Turkey: Relatives of disappeared in court for second hearing after arrests at vigil
A high profile group of activists in Turkey, who have spent decades seeking the truth about relatives killed or disappeared by state agencies and paramilitary groups, appeared in court in Istanbul on Monday for the second hearing of a years-long trial in which they are accused of holding an "illegal gathering".
The Saturday Mothers, as the group is known, have held vigils in Istanbul's Galatasaray Square with red carnations each week since 27 May 1995, demanding to know the whereabouts of relatives kidnapped and killed at the height of Turkey's "dirty war" in the 1990s.
At their 700th rally on 25 August 2018, Turkish police broke up the meeting and arrested a number of the attendees after the vigil was declared illegal. Among those detained was one of the founding Saturday Mothers, 83-year-old Emine Ocak, whose son Hasan was arrested and disappeared in March 1995.
Forty-six people are currently facing charges of "participating in illegal meetings and marches without weapons and not dispersing spontaneously despite warning".
Translation: Carnations will not smell bitter in this country on the day when the perpetrators and those who absolved and hid them are tried, not those who have been seeking their relatives for 30 years!
Emine's daughter Maside Ocak told Middle East Eye that the Saturday Mothers' prosecution was an attempt by the Turkish state to distract from the main issue - its refusal to take responsibility for decades of killings and disappearances.
"The state refuses to accept its responsibility in disappearances in detention, or enforced disappearances, which constitute a crime against humanity, and by silencing the Saturday Mothers and Saturday People, the state is trying to cover up its crimes," she said.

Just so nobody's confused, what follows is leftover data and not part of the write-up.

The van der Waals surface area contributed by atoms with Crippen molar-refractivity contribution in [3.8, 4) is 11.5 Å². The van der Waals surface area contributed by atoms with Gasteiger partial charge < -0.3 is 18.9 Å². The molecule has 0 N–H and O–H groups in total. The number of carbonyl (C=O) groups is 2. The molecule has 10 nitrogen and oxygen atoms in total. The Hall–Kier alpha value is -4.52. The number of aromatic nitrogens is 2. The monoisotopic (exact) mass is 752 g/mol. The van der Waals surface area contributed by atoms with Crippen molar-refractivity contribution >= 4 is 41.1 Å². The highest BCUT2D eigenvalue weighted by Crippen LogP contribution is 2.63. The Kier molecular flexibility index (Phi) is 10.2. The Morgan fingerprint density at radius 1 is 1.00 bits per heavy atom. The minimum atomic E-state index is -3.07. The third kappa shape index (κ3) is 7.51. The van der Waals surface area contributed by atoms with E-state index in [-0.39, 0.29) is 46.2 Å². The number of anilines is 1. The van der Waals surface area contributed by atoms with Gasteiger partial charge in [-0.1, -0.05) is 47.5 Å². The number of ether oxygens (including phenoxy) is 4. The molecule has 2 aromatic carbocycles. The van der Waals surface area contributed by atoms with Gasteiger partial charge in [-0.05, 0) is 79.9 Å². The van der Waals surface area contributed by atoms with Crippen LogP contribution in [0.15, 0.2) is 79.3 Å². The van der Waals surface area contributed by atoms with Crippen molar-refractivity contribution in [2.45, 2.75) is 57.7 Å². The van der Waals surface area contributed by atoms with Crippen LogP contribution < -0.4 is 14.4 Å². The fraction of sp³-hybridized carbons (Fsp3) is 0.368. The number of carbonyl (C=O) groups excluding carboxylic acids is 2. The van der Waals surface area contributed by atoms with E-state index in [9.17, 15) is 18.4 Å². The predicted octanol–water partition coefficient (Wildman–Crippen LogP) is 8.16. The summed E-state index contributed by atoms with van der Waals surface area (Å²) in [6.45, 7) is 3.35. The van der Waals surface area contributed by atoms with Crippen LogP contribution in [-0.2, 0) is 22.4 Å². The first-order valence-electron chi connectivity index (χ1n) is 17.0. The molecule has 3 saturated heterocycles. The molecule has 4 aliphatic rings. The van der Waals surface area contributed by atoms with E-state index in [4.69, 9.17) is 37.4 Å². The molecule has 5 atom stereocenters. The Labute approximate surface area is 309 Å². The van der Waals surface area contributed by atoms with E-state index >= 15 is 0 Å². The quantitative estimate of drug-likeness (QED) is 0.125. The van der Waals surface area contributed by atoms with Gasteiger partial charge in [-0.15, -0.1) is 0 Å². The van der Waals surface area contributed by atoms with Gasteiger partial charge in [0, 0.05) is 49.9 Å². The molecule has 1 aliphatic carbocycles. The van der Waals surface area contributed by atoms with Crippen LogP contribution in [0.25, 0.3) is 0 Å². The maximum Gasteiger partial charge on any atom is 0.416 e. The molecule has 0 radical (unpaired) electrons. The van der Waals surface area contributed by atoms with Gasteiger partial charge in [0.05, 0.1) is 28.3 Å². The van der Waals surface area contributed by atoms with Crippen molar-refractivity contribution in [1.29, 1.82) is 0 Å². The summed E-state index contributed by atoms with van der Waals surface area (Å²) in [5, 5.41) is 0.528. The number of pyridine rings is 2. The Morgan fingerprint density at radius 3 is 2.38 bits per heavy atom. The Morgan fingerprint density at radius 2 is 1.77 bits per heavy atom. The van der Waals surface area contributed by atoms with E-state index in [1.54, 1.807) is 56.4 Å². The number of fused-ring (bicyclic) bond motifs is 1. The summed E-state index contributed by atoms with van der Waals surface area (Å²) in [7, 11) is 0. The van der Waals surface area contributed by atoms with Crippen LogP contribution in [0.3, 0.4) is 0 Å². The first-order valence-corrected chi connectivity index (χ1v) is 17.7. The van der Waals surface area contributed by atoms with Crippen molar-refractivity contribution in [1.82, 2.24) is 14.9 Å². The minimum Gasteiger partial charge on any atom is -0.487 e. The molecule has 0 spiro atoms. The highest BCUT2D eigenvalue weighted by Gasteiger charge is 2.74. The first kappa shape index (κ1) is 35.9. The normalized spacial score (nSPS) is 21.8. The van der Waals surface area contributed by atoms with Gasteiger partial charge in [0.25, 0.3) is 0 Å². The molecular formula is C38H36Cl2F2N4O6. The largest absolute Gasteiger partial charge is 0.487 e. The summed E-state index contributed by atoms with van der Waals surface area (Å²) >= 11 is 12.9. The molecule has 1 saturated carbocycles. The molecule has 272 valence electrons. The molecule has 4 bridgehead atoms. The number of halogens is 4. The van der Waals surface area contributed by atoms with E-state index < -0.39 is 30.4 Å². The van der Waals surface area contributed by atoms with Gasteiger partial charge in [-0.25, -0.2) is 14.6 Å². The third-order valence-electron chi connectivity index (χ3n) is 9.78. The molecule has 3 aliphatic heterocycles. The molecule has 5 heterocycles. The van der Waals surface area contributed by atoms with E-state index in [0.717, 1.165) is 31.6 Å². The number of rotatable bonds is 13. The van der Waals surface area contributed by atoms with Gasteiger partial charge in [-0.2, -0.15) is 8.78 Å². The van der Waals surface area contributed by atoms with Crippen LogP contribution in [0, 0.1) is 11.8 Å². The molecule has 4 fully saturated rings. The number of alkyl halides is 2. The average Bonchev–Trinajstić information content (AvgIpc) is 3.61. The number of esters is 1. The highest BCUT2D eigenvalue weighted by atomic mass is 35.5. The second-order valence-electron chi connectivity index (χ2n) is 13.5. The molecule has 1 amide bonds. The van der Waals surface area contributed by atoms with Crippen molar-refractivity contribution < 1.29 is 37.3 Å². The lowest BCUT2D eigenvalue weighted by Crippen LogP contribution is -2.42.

"This is why it targets us with practices that disregard our freedom of expression and assembly."
She said that the Saturday Mothers and other activists now had to operate in "an atmosphere where the government seeks to close off all means to seek your rights and where objection is treated as a crime."
'We are the ones whose children and relatives were disappeared by the security guards. We have been searching for their lost ones for years'
- Ayse Tepe, sister of disappeared journalist Ferhat Tepe
Crowds gathered outside Istanbul's Caglayan courthouse on Monday morning in a show of support for the Saturday Mothers. A number of politicians from the main opposition Republican People's Party (CHP) and pro-Kurdish Peoples' Democracy Party (HDP) were present, along with representatives of the Turkish Human Rights Association (IHD) and the Diyarbakir Bar Association.
A number of supporters of the group on Twitter posted the hashtag "What's wrong with the carnation", in reference to the flowers that have become emblematic of the group, inspired by similar symbolism used by campaigners for the disappeared in Latin America.
Reading out a statement, Ayse Tepe - whose brother, journalist Ferhat Tepe, was abducted and killed in 1993 - said they would not willingly give up on their vigils, which she said was an expression of their "constitutional rights".
“We are the ones whose children and relatives were disappeared by the security guards. We have been searching for their lost ones for years. We have been shouting 'at least give us the bones of our children' in Galatasaray Square for years," she said.